Paper is made of cellulose, meaning that it is hygroscopic. As such, it is vulnerable to changes in humidity and temperature. As paper attempts to reach equilibrium with its environment, it collects and releases moisture in accordance with the relative humidity of the surrounding air. Due to environmental changes in manufacturing, storage and handling, many properties of the product can be affected such as flatness, dimensions, strength and performance. The humidity level during these processes must be exactly perfect, as too low RH can lead to brittle products prone to breakage and too high RH means a wet or soggy material. For example, low humidity causes paper to shrink, curl and lose stability, which means costly setbacks and re-production. In an ideal state, the environment is such that the paper neither loses or absorbs moisture from the air. However, this ideal state can be almost impossible to achieve without the assistance of a humidification system, which keeps the moisture level in the air at an exact, desirable level. The ideal humidity level for efficient and effective processing is between 50% – 60%, a level that is achievable with the aid of a humidification system.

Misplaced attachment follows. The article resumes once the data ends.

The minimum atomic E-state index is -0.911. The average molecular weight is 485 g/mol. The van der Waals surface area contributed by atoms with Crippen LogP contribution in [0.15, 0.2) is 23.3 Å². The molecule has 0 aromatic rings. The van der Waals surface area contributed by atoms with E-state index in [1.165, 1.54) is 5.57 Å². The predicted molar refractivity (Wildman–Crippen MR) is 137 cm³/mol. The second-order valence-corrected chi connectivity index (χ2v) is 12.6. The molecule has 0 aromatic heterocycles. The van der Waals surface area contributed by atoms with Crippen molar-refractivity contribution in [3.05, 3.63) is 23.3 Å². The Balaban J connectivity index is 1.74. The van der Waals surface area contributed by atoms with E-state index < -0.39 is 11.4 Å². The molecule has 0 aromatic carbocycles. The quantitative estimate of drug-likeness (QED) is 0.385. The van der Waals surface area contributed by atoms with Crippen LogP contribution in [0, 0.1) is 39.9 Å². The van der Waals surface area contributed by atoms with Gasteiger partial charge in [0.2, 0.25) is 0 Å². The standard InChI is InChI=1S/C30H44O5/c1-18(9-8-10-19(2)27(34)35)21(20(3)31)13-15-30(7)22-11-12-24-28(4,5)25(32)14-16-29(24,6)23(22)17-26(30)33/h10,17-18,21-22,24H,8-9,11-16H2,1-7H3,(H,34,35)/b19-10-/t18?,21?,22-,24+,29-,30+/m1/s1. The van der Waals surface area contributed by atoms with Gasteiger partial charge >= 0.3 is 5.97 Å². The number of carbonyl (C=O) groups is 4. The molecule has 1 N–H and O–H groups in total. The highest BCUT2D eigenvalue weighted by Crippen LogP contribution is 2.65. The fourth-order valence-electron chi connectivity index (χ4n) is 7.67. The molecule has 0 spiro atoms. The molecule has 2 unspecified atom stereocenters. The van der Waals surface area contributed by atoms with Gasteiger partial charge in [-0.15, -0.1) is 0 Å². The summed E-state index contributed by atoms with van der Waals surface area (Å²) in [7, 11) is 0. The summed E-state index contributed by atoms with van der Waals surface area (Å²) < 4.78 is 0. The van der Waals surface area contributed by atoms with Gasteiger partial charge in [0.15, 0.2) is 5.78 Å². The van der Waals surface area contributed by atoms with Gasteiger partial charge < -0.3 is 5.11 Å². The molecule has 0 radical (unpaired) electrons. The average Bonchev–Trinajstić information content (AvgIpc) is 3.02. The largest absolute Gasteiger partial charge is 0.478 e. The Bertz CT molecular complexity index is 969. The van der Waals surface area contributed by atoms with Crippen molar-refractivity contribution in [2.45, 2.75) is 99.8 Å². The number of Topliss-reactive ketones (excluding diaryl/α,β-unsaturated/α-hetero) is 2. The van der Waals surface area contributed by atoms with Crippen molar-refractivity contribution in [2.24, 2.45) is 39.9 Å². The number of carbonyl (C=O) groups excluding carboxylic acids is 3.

A humidification system can also help with the loose particles that are created during paper manufacturing and printing. When these particles are left to float in the air, they can be inhaled by employees or clog machinery. This leads to reduced output, at a minimum, but can present issues meeting regulatory standards set by organizations such as OSHA and other agencies across the globe. The water particles created during humidification can help trap these dangerous particles and remove them safely from the air. Thus, a humidification system is beneficial both in terms of improving product quality and maintaining a safe and productive work environment.